Court of Appeal Confirms California Cap-and-Trade is Not a Tax

It’s voluntary and it provides valuable commodities to purchasers

With the feds backsliding (or worse) on climate regulation, the efforts of California and other states to tackle climate change are especially prominent and critical. So it’s a welcome time for today’s good news for California climate regulators: The state court of appeal has rejected industry’s challenge to California’s cap-and-trade program.  That program is one important component of California’s plan to achieve its ambitious 2020 and 2030 climate emission reduction goals.  As I discussed here and here, the cap-and-trade auction was challenged in court as unlawful by some industry plaintiffs.  A trial court rejected industry’s challenge four years ago; today’s appellate decision affirms that the auction is lawful. Rick Frank recently wrote about the appellate oral argument in this case.  (And full disclosure: Both Eric Biber and I wrote amicus briefs supporting the state in this case, Eric for economists and me for The Nature Conservancy through our UCLA Law Environmental Law Clinic, with the help of students in our program.)

Here’s a copy of the decision.  It rejects more or less out of hand industry’s statutory argument that AB 32 never authorized the auction.  It also rejects the more complex wing of industry’s challenge, namely the argument that the auction was a back-door tax that never received the 2/3 supermajority vote required for taxes under the governing law at the time, Proposition 13.  Here’s the summary of the appellate court’s view of that argument:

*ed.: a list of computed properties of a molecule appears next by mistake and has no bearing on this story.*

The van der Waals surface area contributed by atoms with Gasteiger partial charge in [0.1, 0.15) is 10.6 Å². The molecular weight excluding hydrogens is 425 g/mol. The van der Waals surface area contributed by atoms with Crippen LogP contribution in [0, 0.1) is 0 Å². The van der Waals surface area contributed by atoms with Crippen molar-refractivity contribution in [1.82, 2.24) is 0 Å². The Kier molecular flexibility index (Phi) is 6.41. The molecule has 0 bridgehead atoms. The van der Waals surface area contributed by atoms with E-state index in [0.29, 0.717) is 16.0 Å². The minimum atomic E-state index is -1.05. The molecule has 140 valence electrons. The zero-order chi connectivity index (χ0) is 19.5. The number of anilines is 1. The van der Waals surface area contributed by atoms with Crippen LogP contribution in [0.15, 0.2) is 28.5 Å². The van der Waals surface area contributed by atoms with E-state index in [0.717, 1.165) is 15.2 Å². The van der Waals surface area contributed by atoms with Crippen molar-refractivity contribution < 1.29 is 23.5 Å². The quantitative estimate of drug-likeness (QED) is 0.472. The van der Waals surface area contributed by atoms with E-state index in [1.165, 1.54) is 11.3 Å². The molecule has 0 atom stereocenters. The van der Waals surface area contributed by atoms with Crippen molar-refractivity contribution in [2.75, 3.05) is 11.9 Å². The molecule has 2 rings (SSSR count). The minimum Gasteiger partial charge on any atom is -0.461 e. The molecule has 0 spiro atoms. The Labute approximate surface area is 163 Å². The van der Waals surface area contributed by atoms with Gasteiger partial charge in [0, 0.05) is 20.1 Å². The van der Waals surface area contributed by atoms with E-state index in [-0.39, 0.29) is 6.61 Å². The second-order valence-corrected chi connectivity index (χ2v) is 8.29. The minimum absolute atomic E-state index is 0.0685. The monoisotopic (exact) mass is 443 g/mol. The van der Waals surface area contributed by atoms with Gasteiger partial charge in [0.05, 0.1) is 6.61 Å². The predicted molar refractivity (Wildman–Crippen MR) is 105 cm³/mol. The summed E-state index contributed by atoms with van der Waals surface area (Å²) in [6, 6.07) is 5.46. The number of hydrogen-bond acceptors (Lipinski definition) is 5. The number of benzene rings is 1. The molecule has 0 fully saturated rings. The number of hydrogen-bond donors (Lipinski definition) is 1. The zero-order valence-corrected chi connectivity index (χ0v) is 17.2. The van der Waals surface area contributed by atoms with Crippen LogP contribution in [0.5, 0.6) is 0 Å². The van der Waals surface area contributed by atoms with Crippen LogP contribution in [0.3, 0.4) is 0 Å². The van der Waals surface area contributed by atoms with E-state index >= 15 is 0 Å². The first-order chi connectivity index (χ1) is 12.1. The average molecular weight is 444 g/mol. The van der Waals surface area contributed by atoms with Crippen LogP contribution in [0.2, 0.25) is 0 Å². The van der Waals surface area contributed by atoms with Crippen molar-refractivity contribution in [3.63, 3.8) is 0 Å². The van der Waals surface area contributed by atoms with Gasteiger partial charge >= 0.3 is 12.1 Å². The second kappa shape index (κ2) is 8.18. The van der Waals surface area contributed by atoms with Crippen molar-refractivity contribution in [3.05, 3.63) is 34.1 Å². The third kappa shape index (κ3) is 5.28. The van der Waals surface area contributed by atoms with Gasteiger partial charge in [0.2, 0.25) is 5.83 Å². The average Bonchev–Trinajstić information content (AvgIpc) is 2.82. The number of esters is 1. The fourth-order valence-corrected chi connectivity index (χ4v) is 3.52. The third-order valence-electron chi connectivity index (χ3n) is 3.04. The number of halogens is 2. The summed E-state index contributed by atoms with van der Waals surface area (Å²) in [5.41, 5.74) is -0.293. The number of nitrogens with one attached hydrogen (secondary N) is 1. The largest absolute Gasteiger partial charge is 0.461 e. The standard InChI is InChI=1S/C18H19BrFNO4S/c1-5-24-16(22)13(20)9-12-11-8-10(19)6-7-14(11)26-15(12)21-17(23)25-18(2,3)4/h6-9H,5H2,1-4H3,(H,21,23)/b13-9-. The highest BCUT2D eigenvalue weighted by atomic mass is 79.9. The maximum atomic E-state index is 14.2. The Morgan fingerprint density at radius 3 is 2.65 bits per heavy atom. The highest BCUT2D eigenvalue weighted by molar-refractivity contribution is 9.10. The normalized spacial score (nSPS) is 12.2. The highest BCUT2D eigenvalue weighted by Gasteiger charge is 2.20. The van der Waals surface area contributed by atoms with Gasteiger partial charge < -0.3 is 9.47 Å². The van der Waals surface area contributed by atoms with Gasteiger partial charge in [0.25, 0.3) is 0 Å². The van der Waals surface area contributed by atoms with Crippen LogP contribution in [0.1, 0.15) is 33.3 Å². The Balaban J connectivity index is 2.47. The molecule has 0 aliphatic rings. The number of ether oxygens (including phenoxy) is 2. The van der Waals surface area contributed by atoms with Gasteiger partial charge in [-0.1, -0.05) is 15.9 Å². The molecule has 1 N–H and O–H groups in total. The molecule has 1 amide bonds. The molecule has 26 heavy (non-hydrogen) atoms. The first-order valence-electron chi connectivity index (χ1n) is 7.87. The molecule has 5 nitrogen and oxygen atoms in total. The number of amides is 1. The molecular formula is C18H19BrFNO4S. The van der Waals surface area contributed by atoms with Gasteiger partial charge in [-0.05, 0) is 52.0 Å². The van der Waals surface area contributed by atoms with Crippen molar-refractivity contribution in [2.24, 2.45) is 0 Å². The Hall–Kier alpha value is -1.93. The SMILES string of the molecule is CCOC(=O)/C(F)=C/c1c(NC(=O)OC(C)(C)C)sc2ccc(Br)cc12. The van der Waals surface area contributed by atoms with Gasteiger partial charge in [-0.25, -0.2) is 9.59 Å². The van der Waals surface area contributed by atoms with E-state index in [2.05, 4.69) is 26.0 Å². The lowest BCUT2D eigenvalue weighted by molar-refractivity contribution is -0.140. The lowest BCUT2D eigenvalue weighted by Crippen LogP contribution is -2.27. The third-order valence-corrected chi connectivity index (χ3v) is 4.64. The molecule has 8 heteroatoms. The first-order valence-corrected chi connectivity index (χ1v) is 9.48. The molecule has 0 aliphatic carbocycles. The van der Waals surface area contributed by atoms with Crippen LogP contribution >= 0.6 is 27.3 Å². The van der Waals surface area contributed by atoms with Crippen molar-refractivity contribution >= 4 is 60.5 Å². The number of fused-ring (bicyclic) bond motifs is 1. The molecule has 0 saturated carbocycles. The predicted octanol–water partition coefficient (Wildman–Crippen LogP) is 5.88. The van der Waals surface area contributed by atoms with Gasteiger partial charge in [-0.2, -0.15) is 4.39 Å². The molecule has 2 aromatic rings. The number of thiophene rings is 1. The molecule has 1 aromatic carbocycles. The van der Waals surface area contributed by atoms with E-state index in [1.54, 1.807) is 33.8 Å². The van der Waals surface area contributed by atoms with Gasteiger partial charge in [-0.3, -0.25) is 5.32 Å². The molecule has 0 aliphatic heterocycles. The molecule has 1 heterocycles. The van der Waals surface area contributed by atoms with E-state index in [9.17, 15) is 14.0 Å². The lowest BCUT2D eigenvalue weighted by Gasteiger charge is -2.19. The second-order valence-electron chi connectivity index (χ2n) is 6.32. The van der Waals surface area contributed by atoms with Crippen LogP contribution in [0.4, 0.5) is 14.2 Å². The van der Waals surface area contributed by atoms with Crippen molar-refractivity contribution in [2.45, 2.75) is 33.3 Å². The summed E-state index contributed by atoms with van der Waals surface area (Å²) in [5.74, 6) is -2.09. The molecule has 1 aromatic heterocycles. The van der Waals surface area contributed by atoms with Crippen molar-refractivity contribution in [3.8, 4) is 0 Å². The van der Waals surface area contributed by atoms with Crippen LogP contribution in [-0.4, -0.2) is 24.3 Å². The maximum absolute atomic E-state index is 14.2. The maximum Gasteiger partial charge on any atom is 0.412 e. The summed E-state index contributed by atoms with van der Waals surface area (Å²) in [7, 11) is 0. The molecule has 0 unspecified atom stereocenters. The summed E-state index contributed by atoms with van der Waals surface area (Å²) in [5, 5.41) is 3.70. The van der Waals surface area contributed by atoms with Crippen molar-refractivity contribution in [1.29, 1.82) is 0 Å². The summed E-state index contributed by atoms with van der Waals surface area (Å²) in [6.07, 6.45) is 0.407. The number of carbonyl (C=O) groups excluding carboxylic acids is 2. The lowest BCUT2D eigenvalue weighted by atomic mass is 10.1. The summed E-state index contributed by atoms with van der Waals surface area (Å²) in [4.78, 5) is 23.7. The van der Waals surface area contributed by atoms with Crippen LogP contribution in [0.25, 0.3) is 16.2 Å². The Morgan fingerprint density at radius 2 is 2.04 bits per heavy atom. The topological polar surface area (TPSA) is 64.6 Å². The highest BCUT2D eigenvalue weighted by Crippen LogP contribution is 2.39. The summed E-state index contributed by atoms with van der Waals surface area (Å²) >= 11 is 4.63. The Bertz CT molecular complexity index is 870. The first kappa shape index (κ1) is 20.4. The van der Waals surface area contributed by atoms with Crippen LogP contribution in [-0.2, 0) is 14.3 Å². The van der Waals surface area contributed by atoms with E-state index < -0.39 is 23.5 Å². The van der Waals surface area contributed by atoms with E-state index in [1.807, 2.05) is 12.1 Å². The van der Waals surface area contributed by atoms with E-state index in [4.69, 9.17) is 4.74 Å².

[T]he auction system does not equate to a tax subject to Proposition 13. This is so for two interrelated reasons: First, the purchase of emissions allowances, whether directly from the Board at auction or on the secondary market, is a business-driven decision, not a governmentally compelled decision; second, unlike any other tax to which we have been referred by the parties, the purchase of an emissions allowance conveys a valuable property interest–the privilege to pollute California’s air–that may be freely sold or traded on the secondary market. Thus, the trial court correctly identified the two facts we find make the auction system unlike a tax, (1) participation is voluntary, and (2) entities receive a thing of value in exchange for obtaining allowances.

In other words, and consistent with the urgings of the state and its supporters, the Court declines to view the auction as either a tax or as traditional regulatory fee of the type set forth in the landmark Sinclair Paint case.  It treats the auction as something else entirely, something more like a voluntary purchase of a market good.  I’ll have more to say about this analytical approach taken by the court.  For now, it’s fascinating to consider the effect of this ruling on potential future extensions of cap-and-trade.  The current program runs only through 2020, and there’s a push in the legislature this year to explicitly authorize an extension of the program past 2020 with a new bill.  Many had believed that the new legislation would require a 2/3 majority vote under revamped tax rules imposed by Proposition 26, the state’s more stringent update to Proposition 13.  Though the court of appeal declines to address the implications of its decision for a new cap and trade bill under the Prop. 26 regime, its rationale makes the auction look less like a tax under any analytical approach.